On 26 October 2017, several weeks after a major crisis had unveiled in Catalonia over the attempted celebration of an unconstitutional independence referendum, it was expected that President Puigdemont would call a snap regional election to prevent the Spanish government from enforcing direct rule in the region, a procedure involving the triggering of Article 155 of the Spanish Constitution which was already underway in the Spanish Senate, pending approval on the following day.[20] This move sparked outcry within pro-independence ranks, including members within Puigdemont's coalition, who had aimed for a unilateral declaration of independence in response to the triggering of Article 155.[21][22] Finally, Puigdemont ruled out calling an election, allegedly because of the Spanish government's refusal to call off the invocation of the Article 155 procedure even were an election to be called by Catalan authorities.[23][24] After Puigdemont's refusal to call an election, a debate over a possible declaration of independence went ahead as planned in the Parliament of Catalonia,[4] simultaneous to the Senate debating the enforcement of direct rule.[6] At the end of the debate, the Catalan parliament voted a unilateral declaration of independence which was backed 70–10, two MPs casting a blank ballot and all MPs from Citizens (Cs), the Socialists' Party of Catalonia (PSC) and the People's Party (PP) boycotting the vote.[5] Once Article 155 was approved, Mariano Rajoy dismissed the entire Catalan government from office and declared the Parliament's dissolution, calling a regional election for 21 December 2017.[1]

Puigdemont and part of his removed cabinet fled to Belgium on 30 October in a move to avoid action from the Spanish judiciary,[25][26] as the Spanish Attorney General José Manuel Maza announced a criminal complaint against them for rebellion, sedition and embezzlement.[27][28] On 2 November, the Spanish National Court ordered that eight members of the deposed Catalan government—including former Vice President and ERC leader Oriol Junqueras—be remanded in custody without bail after being summoned to appear to respond to the criminal charges pressed against them, with a ninth—Santi Vila—being granted a €50,000 bail. European Arrest Warrants were issued for Puigdemont and his four other cabinet members in Belgium refusing to attend the hearing.[29][30]

Parliamentary composition

The Parliament of Catalonia was officially dissolved on 28 October 2017, after the publication of the dissolution decree in the Official State Gazette.[31] The table below shows the composition of the parliamentary groups in the chamber at the time of dissolution.[32][33][34]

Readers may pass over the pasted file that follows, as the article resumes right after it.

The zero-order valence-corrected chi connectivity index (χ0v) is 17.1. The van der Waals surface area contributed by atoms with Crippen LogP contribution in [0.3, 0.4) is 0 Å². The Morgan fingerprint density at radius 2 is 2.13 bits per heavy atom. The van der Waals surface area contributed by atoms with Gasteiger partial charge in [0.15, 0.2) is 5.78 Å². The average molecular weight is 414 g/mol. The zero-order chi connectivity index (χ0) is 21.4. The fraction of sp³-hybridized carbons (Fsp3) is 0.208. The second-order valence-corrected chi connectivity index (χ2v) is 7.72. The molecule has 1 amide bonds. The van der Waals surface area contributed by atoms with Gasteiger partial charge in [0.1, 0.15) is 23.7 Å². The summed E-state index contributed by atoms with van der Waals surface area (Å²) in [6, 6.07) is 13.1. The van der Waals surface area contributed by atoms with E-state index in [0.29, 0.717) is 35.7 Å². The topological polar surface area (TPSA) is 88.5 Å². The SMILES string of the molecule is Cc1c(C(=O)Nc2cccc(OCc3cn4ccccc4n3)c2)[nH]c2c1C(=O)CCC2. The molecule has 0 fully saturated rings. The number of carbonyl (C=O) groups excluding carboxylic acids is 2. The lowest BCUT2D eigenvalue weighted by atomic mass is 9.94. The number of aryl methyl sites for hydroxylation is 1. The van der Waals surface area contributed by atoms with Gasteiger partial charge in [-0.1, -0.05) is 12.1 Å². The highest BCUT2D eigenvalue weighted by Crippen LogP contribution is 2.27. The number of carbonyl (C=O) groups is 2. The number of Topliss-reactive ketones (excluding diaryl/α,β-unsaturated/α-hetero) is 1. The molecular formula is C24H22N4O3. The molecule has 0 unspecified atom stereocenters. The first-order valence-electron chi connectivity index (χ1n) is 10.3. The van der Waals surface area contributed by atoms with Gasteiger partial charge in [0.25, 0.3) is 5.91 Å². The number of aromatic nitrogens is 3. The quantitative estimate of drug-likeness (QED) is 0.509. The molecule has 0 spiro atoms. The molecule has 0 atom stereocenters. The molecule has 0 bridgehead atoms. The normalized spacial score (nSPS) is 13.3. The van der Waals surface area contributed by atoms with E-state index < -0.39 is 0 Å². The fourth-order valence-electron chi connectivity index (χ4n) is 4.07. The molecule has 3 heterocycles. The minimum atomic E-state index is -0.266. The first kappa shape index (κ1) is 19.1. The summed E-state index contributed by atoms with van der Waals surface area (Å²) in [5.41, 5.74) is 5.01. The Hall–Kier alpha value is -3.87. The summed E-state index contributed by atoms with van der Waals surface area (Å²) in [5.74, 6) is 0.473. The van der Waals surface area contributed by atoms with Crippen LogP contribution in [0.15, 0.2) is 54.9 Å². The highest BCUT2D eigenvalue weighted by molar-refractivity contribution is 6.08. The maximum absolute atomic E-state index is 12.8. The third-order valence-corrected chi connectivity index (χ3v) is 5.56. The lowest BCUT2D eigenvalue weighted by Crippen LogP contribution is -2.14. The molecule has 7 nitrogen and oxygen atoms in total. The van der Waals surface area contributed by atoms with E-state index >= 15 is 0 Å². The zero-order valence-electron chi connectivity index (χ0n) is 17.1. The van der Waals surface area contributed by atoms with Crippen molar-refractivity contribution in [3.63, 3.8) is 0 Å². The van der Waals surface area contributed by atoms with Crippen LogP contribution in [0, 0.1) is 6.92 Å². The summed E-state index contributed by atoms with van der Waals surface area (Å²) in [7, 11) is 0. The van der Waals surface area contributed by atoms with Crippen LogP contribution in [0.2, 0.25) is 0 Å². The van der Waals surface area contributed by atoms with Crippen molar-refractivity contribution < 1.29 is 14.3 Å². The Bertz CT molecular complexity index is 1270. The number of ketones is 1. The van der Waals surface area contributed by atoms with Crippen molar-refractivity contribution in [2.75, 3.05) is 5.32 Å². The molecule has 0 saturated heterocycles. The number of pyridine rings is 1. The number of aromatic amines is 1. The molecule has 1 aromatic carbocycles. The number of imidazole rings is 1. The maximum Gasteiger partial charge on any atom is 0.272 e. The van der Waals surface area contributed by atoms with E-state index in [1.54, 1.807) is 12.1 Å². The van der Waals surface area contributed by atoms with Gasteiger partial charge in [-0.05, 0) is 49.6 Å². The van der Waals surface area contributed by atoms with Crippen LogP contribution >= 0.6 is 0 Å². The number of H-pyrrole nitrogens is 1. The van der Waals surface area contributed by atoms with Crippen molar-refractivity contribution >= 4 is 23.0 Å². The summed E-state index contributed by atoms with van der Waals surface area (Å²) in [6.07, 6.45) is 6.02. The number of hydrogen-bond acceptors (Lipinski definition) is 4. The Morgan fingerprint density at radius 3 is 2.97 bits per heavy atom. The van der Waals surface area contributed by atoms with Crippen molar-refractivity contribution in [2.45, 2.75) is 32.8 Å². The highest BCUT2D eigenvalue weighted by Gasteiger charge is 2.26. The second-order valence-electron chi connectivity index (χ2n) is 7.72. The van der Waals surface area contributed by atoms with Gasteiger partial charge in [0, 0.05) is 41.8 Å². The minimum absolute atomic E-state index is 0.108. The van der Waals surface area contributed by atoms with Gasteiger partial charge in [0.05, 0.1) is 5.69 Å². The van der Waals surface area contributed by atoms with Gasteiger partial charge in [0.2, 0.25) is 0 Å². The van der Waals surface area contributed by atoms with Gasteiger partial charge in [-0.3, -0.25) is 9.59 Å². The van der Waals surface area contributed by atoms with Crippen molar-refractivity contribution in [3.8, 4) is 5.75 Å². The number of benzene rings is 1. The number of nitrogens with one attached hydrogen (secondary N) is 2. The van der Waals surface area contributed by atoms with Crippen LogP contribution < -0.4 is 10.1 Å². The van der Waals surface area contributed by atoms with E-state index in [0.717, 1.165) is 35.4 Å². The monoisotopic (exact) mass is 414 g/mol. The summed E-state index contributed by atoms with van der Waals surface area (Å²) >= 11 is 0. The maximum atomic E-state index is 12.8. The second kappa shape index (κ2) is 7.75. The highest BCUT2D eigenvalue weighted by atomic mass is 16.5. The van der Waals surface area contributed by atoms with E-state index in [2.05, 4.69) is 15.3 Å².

Parliamentary composition in October 2017[35]
Groups Parties Legislators
Seats Total
Together for Yes's Parliamentary Group PDeCAT 30 61
ERC 23
DC 3
MES 1
INDEP 4
Citizens's Parliamentary Group Cs 25 25
Socialist Parliamentary Group PSC 16 16
Catalonia Yes We Can's Parliamentary Group ICV 5 11
Podem 4
EUiA 1
INDEP 1[e]
People's Party of Catalonia's Parliamentary Group PP 11 11
Popular Unity Candidacy–Constituent Call's
Parliamentary Group
CUP 10 10
Non-Inscrits INDEP 1[f] 1

Parties and candidates

The electoral law allowed for parties and federations registered in the interior ministry, coalitions and groupings of electors to present lists of candidates. Parties and federations intending to form a coalition ahead of an election were required to inform the relevant Electoral Commission within ten days of the election call, whereas groupings of electors needed to secure the signature of at least one percent of the electorate in the constituencies for which they sought election, disallowing electors from signing for more than one list of candidates.[38]

Below is a list of the main parties and electoral alliances which contested the election:

Candidacy Parties and
alliances
Leading candidate Ideology Previous result Gov. Ref.
Votes (%) Seats
JuntsxCat Carles Puigdemont[a] Catalan independence
Liberalism
39.59%[i] 62 ☒N [45]
[46]
[47]
ERC–CatSí Oriol Junqueras[a] Catalan independence
Left-wing nationalism
Social democracy
☒N [48]
Cs Inés Arrimadas Liberalism 17.90% 25 ☒N [49]
PSC–PSOE
List
Miquel Iceta Social democracy 12.72% 16 ☒N [50]
[51]
CatComú–
Podem
List
Xavier Domènech Left-wing populism
Direct democracy
Eco-socialism
8.94% 11 ☒N [52]
[53]
[54]
PP
List